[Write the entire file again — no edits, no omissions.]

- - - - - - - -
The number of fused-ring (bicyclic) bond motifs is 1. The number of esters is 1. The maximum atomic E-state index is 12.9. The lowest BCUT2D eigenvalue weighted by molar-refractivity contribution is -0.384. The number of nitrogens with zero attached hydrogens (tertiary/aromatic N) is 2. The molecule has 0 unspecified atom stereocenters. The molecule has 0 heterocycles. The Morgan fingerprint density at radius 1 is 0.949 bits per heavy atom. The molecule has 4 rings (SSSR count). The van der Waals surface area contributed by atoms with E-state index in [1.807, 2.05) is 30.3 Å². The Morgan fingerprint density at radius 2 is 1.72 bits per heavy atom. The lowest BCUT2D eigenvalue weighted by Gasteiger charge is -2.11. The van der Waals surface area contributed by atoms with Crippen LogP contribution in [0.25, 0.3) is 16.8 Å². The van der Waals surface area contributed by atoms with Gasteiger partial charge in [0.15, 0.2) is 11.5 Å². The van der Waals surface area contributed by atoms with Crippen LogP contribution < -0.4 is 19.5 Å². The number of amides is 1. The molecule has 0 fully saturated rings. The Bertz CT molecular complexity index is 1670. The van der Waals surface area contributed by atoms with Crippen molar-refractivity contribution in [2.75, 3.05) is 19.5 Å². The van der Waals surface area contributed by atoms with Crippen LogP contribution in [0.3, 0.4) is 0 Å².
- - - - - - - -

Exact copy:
The number of fused-ring (bicyclic) bond motifs is 1. The number of esters is 1. The maximum atomic E-state index is 12.9. The lowest BCUT2D eigenvalue weighted by molar-refractivity contribution is -0.384. The number of nitrogens with zero attached hydrogens (tertiary/aromatic N) is 2. The molecule has 0 unspecified atom stereocenters. The molecule has 0 heterocycles. The Morgan fingerprint density at radius 1 is 0.949 bits per heavy atom. The molecule has 4 rings (SSSR count). The van der Waals surface area contributed by atoms with E-state index in [1.807, 2.05) is 30.3 Å². The Morgan fingerprint density at radius 2 is 1.72 bits per heavy atom. The lowest BCUT2D eigenvalue weighted by Gasteiger charge is -2.11. The van der Waals surface area contributed by atoms with Crippen LogP contribution in [0.25, 0.3) is 16.8 Å². The van der Waals surface area contributed by atoms with Gasteiger partial charge in [0.15, 0.2) is 11.5 Å². The van der Waals surface area contributed by atoms with Crippen LogP contribution < -0.4 is 19.5 Å². The number of amides is 1. The molecule has 0 fully saturated rings. The Bertz CT molecular complexity index is 1670. The van der Waals surface area contributed by atoms with Crippen molar-refractivity contribution in [2.75, 3.05) is 19.5 Å². The van der Waals surface area contributed by atoms with Crippen LogP contribution in [0.3, 0.4) is 0 Å².